There is nothing wrong with educating yourself or asking for advice. But remember that ultimately, this is your life and your future. It is your right and your responsibility to take ownership of your divorce decisions. Sure, you can have people advise you–divorce professionals working with you is never a bad thing. But remember, at the end of the day it is you who has to live with the divorce decisions that are made–shouldn't you be the one making them?
Not Educating Yourself
Do you remember that old phrase, “Knowledge is Power?” There's a reason it was so popular—because it's true.
Divorce can feel overwhelming because you're scared of the unknown. At this point in your life, you may have thought that the hard work was behind you and that you had a good handle on things, but then this curveball is thrown at you and you're not sure how to plan for it.
The only way to ease that fear and uncertainty is to educate yourself about the process. Quality divorce resources online are plentiful, many divorce lawyers and divorce coaches offer free consultations, and there are support groups and community classes that will help you understand your rights, provide you checklists, and offer assistance so you do not get run over in the process. The more you read, reach out, and take advantage of the resources out there, the less scared and helpless you will feel. That type of knowledge is pretty powerful, indeed.
Dating when you're not ready
Once you and your spouse split, you are given this amazing opportunity to heal, rediscover yourself, and reclaim your independence–things that only you can do. So why on earth would you invest yourself emotionally right away with someone new, when you haven't had any time to learn how to be on your own? And how much worse will you feel when that “new, promising” relationship doesn't work out?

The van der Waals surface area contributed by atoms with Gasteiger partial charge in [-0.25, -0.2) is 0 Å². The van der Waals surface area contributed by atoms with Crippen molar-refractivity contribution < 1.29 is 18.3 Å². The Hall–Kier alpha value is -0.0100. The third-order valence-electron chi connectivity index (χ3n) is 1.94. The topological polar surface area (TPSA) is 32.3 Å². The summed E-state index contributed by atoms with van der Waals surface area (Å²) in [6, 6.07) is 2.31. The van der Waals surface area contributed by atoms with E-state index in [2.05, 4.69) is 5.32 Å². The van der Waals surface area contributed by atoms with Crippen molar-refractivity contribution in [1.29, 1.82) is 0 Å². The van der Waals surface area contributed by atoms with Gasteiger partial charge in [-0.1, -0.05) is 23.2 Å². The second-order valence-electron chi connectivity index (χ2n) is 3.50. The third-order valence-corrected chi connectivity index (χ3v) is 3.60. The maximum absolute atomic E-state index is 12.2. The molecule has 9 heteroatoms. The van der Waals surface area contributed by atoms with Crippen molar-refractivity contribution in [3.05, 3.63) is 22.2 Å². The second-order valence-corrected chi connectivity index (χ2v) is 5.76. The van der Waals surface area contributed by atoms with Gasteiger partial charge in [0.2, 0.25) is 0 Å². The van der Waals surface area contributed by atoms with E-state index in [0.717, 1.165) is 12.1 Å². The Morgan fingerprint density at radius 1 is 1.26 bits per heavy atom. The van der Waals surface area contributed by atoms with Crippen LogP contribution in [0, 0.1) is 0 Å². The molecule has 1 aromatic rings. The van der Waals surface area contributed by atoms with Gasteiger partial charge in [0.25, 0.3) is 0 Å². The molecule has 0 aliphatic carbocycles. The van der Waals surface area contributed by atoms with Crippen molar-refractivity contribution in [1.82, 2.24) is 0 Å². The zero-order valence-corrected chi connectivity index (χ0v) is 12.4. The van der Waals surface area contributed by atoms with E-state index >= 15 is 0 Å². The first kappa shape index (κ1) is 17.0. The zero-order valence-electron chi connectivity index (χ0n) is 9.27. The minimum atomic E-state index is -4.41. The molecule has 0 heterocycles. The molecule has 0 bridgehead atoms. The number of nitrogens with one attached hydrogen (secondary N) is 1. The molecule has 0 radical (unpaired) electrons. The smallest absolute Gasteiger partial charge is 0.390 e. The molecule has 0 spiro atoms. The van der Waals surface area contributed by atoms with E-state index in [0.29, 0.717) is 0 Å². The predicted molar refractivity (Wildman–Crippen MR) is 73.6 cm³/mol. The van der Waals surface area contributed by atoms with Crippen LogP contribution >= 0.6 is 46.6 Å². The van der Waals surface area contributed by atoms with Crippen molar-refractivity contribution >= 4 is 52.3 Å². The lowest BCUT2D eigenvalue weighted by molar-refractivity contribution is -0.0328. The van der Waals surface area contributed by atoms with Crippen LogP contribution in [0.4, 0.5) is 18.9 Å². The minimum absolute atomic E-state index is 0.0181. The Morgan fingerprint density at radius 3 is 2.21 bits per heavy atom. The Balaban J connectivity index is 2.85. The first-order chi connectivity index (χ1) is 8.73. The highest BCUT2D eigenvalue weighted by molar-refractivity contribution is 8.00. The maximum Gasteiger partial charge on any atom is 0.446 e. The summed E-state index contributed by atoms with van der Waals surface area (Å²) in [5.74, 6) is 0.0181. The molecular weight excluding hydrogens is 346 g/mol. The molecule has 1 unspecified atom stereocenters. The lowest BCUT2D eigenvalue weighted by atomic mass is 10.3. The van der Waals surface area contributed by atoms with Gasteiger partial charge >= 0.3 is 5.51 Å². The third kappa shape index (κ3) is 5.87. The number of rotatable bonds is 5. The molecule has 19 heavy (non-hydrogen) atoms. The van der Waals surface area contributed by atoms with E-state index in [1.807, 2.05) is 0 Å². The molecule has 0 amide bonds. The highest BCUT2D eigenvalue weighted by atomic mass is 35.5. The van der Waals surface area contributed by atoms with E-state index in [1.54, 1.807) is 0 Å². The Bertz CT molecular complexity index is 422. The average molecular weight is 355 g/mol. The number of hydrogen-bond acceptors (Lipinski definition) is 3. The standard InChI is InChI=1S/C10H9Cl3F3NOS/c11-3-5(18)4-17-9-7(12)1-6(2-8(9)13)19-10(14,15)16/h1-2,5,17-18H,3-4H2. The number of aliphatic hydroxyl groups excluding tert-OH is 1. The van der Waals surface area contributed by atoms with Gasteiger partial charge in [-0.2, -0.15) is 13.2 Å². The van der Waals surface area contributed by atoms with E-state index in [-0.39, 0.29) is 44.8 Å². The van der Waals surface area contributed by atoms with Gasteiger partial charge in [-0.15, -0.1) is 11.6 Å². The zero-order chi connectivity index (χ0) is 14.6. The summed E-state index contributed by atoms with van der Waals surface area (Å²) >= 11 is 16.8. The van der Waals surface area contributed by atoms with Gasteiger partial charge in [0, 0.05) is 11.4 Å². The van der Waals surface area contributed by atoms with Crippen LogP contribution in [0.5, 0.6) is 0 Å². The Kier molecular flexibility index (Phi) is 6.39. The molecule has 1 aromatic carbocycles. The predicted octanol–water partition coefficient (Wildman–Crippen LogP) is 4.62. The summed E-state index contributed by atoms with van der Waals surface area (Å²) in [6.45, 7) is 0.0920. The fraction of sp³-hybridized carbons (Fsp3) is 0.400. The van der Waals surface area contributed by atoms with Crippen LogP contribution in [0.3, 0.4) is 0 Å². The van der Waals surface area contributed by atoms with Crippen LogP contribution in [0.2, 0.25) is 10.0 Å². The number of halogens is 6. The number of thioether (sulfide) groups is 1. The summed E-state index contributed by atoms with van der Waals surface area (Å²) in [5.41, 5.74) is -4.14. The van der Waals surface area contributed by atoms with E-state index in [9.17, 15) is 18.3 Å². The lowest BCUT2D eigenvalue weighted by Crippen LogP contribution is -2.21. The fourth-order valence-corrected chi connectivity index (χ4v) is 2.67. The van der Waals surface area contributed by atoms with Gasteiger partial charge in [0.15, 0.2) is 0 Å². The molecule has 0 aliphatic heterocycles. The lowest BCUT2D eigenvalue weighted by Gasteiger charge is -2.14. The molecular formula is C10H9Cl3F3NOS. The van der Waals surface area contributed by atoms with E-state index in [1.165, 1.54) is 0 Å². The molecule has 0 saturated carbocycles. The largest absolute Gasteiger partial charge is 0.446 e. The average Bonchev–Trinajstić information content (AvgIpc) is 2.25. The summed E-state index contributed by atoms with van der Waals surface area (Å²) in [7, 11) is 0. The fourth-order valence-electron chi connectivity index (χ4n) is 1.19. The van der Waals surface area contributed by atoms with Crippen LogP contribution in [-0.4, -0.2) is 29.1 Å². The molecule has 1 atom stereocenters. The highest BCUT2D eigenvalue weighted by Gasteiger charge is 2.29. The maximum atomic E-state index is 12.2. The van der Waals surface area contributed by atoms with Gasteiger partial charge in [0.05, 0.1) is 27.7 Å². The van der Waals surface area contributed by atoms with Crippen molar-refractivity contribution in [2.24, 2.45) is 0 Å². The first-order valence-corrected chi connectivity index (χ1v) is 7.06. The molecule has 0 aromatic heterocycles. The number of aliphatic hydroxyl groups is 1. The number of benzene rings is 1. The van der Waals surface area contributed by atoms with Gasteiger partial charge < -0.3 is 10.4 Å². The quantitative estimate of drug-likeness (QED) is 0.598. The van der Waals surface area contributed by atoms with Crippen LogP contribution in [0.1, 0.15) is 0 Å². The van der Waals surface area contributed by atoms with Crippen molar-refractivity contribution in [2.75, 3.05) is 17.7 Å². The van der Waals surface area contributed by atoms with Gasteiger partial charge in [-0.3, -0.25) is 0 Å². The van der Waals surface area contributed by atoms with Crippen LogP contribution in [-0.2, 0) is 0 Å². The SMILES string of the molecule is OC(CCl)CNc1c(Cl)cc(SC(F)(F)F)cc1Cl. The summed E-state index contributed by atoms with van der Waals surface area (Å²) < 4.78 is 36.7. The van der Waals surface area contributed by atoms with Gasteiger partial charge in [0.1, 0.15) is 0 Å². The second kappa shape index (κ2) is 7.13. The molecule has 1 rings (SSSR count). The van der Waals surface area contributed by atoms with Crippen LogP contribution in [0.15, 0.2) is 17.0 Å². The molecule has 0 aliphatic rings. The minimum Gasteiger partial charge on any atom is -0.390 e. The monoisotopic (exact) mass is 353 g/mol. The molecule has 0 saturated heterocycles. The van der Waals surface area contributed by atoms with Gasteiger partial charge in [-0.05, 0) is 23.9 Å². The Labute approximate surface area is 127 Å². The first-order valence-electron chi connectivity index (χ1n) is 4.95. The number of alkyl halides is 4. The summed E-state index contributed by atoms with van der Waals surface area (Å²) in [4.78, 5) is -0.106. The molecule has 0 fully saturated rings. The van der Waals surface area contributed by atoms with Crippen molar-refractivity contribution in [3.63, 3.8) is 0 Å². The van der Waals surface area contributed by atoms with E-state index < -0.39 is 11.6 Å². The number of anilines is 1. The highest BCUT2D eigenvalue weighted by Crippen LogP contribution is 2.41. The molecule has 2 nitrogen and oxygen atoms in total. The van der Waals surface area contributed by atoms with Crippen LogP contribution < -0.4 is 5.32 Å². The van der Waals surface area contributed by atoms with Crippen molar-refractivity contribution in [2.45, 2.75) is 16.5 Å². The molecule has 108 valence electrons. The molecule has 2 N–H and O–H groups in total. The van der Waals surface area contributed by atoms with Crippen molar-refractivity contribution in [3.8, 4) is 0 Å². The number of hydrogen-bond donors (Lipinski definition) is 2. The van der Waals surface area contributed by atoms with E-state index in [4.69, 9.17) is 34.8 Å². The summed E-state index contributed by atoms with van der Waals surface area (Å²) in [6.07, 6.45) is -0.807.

Sure, we're human, and we want to be touched and loved. And it's understandable to feel an emptiness that you're looking to fill, especially if you had a partner for most of your life. Separation is a lonely place to be, but you know what's even worse? Dependence—depending on another romantic relationship to make you feel loved and validated and taken care of. Now is the time to break that cycle.
Desperately going on the rebound does a great disservice to you because it robs you of the opportunity to heal your heart and clear your head. And it screws the other person over, too. Everybody deserves the chance to have a relationship with a partner that is happy and healthy. When you look to that other person to fill that emptiness and to “save you,” and to “take care of you,” you're robbing them of the chance to have the healthy relationship that they deserve.
You don't need anybody to save you or to heal you or take care of you. You are strong and smart and you've got this. You have decades of life experience that has taught you how to handle all kinds of crises. Lean on your friends, your family, a good therapist, and divorce support groups to listen and encourage when you feel hurt. Find the happiness you've been missing by discovering and enjoying your new-found freedoms.
Eventually, when you're feeling better and you can honestly say to yourself, “You know…I'm okay with being alone and independent” and you really feel it and you're not just lying to yourself, then you can start dating again. But start slowly and manage your expectations. Dating after a divorce when you're healed should be a fun way to get to know new people and get to know yourself better.
The divorce journey is a long a tricky one, no matter the stage of the divorce you are in, or where you are in life. But awareness of the huge divorce mistakes–not looking at the big picture, making decisions based on emotion, not making your own decisions, not educating yourself, and latching on to someone else too soon–and avoiding these mistakes will make the boomer divorce road traveled less bumpy.